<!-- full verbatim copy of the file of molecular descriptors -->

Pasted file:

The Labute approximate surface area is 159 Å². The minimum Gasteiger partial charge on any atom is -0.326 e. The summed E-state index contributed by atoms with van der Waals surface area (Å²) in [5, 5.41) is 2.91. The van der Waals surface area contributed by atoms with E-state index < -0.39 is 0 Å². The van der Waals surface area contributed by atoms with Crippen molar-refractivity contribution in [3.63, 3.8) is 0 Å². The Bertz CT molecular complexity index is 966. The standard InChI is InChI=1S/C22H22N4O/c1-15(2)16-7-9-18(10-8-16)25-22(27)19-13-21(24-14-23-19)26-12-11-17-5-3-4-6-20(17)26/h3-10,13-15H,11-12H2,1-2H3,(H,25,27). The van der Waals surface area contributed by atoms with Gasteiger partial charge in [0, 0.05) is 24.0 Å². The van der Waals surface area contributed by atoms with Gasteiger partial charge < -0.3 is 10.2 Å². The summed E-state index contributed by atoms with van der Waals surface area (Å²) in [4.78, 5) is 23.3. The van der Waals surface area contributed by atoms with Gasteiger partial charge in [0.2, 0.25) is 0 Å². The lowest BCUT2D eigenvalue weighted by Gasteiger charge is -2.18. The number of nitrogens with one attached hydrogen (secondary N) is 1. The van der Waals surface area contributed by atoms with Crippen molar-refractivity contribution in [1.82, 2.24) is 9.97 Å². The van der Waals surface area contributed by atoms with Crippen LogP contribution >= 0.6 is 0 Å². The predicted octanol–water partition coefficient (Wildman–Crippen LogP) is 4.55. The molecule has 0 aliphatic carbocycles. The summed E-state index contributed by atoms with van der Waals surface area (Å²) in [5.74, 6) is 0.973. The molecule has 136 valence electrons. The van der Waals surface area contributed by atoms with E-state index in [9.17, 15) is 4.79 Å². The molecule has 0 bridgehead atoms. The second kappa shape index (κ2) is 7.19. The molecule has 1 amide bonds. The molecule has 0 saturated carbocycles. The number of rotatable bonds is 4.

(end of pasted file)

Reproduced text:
The Labute approximate surface area is 159 Å². The minimum Gasteiger partial charge on any atom is -0.326 e. The summed E-state index contributed by atoms with van der Waals surface area (Å²) in [5, 5.41) is 2.91. The van der Waals surface area contributed by atoms with E-state index < -0.39 is 0 Å². The van der Waals surface area contributed by atoms with Crippen molar-refractivity contribution in [3.63, 3.8) is 0 Å². The Bertz CT molecular complexity index is 966. The standard InChI is InChI=1S/C22H22N4O/c1-15(2)16-7-9-18(10-8-16)25-22(27)19-13-21(24-14-23-19)26-12-11-17-5-3-4-6-20(17)26/h3-10,13-15H,11-12H2,1-2H3,(H,25,27). The van der Waals surface area contributed by atoms with Gasteiger partial charge in [0, 0.05) is 24.0 Å². The van der Waals surface area contributed by atoms with Gasteiger partial charge < -0.3 is 10.2 Å². The summed E-state index contributed by atoms with van der Waals surface area (Å²) in [4.78, 5) is 23.3. The van der Waals surface area contributed by atoms with Gasteiger partial charge in [0.2, 0.25) is 0 Å². The lowest BCUT2D eigenvalue weighted by Gasteiger charge is -2.18. The number of nitrogens with one attached hydrogen (secondary N) is 1. The van der Waals surface area contributed by atoms with Crippen molar-refractivity contribution in [1.82, 2.24) is 9.97 Å². The van der Waals surface area contributed by atoms with Crippen LogP contribution >= 0.6 is 0 Å². The predicted octanol–water partition coefficient (Wildman–Crippen LogP) is 4.55. The molecule has 0 aliphatic carbocycles. The summed E-state index contributed by atoms with van der Waals surface area (Å²) in [5.74, 6) is 0.973. The molecule has 136 valence electrons. The van der Waals surface area contributed by atoms with E-state index in [9.17, 15) is 4.79 Å². The molecule has 0 bridgehead atoms. The second kappa shape index (κ2) is 7.19. The molecule has 1 amide bonds. The molecule has 0 saturated carbocycles. The number of rotatable bonds is 4.